Riders relieved Philadelphia rail strike is over

PHILADELPHIA — Passengers are relieved that Philadelphia-area commuter trains are back on track before the Monday morning rush hour.

Employees ended a one-day strike early Sunday after President Barack Obama intervened.

Obama created an emergency board to mediate the contract dispute between the Southeastern Pennsylvania Transportation Authority and two of its unions.

About 400 workers had walked off the job Saturday. They’ve been working without a labor agreement for several years.

Rider Steve Bessler says he was a bit stressed thinking about potential commuting problems he might face getting into work Monday.

Now, Bessler says he’s glad to be able to take his normal train from northeast Philadelphia to his job downtown.

SEPTA’s regional rail lines carry about 60,000 passengers each weekday.

More in Local News

Bicycle tour raises money for dialysis patients

Volunteers also shared health information and put together care packages for homeless women.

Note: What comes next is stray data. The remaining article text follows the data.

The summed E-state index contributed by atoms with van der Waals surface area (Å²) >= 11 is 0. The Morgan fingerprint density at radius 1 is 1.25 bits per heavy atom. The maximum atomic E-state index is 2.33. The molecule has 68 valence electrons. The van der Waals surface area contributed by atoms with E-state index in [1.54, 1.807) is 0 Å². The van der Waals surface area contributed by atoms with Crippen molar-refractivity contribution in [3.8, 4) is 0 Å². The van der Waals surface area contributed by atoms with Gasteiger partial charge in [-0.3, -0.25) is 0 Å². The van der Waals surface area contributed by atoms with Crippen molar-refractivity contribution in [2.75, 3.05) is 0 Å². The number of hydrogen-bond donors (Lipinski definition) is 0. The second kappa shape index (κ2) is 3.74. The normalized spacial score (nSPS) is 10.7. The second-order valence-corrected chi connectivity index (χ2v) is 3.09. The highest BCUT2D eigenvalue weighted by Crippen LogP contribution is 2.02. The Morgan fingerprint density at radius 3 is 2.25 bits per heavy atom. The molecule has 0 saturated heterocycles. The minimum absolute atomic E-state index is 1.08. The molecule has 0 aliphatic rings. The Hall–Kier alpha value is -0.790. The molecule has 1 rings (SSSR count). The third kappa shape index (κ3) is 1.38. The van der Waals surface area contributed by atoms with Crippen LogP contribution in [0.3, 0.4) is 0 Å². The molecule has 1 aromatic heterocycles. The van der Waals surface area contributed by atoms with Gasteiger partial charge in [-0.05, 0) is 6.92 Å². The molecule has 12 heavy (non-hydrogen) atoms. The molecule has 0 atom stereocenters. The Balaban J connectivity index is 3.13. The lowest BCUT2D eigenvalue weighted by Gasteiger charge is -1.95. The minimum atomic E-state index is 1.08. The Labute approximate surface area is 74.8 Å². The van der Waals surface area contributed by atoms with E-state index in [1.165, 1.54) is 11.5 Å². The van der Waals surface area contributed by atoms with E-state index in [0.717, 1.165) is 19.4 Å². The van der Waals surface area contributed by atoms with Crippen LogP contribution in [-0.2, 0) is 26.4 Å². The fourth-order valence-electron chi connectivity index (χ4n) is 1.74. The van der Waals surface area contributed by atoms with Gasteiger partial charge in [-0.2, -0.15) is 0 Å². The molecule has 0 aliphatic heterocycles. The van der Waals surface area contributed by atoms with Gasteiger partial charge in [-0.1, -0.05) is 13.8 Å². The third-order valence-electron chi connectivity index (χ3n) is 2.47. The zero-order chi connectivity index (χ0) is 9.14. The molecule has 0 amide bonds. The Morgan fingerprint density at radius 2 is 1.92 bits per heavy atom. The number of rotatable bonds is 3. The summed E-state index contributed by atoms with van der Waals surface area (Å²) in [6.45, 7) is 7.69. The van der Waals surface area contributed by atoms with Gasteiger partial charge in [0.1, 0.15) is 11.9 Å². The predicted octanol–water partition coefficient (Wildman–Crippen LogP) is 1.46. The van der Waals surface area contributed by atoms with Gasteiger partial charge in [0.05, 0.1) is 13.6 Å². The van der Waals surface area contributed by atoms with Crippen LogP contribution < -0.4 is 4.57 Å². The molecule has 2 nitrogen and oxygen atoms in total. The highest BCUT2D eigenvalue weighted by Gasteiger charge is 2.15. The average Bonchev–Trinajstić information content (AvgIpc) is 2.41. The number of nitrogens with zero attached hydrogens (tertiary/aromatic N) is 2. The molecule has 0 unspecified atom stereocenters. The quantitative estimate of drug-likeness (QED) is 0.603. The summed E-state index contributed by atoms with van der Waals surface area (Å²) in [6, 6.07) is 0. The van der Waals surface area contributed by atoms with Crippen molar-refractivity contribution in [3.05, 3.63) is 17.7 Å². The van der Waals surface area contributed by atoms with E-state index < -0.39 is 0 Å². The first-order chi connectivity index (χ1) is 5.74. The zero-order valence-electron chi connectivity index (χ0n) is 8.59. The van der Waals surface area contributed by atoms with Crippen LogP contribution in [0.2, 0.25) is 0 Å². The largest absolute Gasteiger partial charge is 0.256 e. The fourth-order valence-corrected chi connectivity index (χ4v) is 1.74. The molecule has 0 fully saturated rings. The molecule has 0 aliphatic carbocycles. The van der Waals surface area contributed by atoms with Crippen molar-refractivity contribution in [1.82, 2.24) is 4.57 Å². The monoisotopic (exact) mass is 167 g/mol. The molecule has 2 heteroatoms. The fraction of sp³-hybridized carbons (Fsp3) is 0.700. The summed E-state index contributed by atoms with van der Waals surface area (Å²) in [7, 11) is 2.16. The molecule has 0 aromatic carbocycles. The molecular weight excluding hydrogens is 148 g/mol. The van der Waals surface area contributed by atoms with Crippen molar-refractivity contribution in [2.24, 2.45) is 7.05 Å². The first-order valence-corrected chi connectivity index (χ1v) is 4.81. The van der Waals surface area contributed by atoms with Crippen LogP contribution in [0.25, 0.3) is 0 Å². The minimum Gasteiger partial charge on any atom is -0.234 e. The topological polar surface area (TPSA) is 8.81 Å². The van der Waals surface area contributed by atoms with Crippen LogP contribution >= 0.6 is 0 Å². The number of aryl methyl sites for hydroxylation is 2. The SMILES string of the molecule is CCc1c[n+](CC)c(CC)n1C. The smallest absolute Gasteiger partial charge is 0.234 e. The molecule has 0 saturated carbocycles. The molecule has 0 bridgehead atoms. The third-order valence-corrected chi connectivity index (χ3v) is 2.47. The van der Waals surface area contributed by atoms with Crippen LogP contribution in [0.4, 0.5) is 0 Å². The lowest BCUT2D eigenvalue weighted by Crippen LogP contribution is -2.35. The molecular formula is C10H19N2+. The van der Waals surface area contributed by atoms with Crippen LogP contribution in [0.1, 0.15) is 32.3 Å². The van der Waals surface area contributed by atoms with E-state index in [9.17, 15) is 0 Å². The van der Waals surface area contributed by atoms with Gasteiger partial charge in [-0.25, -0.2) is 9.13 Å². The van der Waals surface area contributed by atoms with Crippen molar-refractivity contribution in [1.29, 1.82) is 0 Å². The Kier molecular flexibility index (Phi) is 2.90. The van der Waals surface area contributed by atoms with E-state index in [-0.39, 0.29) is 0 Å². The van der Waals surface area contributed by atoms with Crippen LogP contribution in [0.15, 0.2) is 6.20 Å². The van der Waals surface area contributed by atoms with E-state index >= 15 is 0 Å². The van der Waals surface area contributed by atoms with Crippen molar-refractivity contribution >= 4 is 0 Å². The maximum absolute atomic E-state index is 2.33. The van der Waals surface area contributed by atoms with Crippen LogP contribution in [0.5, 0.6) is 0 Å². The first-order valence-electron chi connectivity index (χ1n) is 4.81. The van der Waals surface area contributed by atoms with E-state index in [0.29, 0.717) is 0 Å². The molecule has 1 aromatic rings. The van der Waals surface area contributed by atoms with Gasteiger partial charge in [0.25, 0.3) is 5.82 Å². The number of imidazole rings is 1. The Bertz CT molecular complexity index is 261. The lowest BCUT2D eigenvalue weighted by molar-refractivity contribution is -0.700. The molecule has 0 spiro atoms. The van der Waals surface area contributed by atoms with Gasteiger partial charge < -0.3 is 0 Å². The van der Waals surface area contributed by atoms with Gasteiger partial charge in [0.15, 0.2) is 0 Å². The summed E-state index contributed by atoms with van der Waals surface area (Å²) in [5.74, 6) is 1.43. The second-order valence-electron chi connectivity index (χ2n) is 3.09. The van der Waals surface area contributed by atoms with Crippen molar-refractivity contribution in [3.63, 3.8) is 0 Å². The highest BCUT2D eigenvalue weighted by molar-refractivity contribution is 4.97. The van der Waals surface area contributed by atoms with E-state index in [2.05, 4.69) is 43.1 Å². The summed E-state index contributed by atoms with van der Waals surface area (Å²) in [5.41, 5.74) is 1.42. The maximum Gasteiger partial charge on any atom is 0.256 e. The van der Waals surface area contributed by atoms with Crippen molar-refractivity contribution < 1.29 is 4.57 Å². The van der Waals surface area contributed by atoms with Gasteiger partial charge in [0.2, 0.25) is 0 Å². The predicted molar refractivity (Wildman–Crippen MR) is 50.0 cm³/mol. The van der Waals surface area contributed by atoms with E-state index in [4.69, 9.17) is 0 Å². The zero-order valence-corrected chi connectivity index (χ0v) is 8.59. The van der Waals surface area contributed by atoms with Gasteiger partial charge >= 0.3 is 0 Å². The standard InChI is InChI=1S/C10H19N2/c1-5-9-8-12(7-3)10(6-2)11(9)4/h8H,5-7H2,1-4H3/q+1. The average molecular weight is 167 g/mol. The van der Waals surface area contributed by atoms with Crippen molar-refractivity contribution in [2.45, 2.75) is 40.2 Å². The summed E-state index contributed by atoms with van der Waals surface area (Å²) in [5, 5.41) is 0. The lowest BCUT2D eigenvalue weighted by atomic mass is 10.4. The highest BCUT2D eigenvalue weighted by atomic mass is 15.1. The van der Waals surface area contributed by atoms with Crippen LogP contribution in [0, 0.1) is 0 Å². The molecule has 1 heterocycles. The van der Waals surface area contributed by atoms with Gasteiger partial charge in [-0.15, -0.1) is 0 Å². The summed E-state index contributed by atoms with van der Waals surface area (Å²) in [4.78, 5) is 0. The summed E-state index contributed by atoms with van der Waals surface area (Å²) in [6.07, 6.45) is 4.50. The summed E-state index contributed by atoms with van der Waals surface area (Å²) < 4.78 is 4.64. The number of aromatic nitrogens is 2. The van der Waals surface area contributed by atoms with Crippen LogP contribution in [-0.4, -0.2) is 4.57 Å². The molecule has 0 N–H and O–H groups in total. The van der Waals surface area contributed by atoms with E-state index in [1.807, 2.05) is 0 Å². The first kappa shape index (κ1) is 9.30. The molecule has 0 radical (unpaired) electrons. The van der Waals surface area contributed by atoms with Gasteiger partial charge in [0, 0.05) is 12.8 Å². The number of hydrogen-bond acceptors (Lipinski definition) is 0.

Elderly couple escape serious injuries in crash with train

The driver drove down tracks instead of a road, hitting a slow-moving train near Stanwood.

Boeing reaches out to schools

Company employees helped Everett students at recent reading and Manufacturing Day events.

5-vehicle collision sends school bus into ditch; no injuries

No students were hurt when a school bus crashed into… Continue reading

Fire crew returns early from wildfires in Northern California

Four Everett firefighters returned from battling California wildfires late Thursday… Continue reading

Theft lands former insurance salesman 50 days in jail

A former insurance salesman is expected to report to jail… Continue reading

Pair of intrepid musicians climb N. Cascades summits to play

Rose Freeman and Anastasia Allison pack their instruments up mountains for high-altitude recitals.

Everett mayoral campaign is one of the priciest ever

Many campaign donors are giving to both Cassie Franklin and Judy Tuohy.

Herald columnist Julie Muhlstein (left) and Elizabeth Reed, of Snohomish, share something humorous during an interview at Reed’s Snohomish High School Class of 1942 reunion in September 2016. Muhlstein is marking 20 years as a columnist, with about 3,000 of them published in The Herald. Counting her early days as a reporter and editor, she has been with The Herald for 36 years. (Dan Bates / Herald file)
3,000 stories in 20 years: Here are some of my favorites

As a Daily Herald columnist, I’ve met remarkable people and learned much since 1997.

Most Read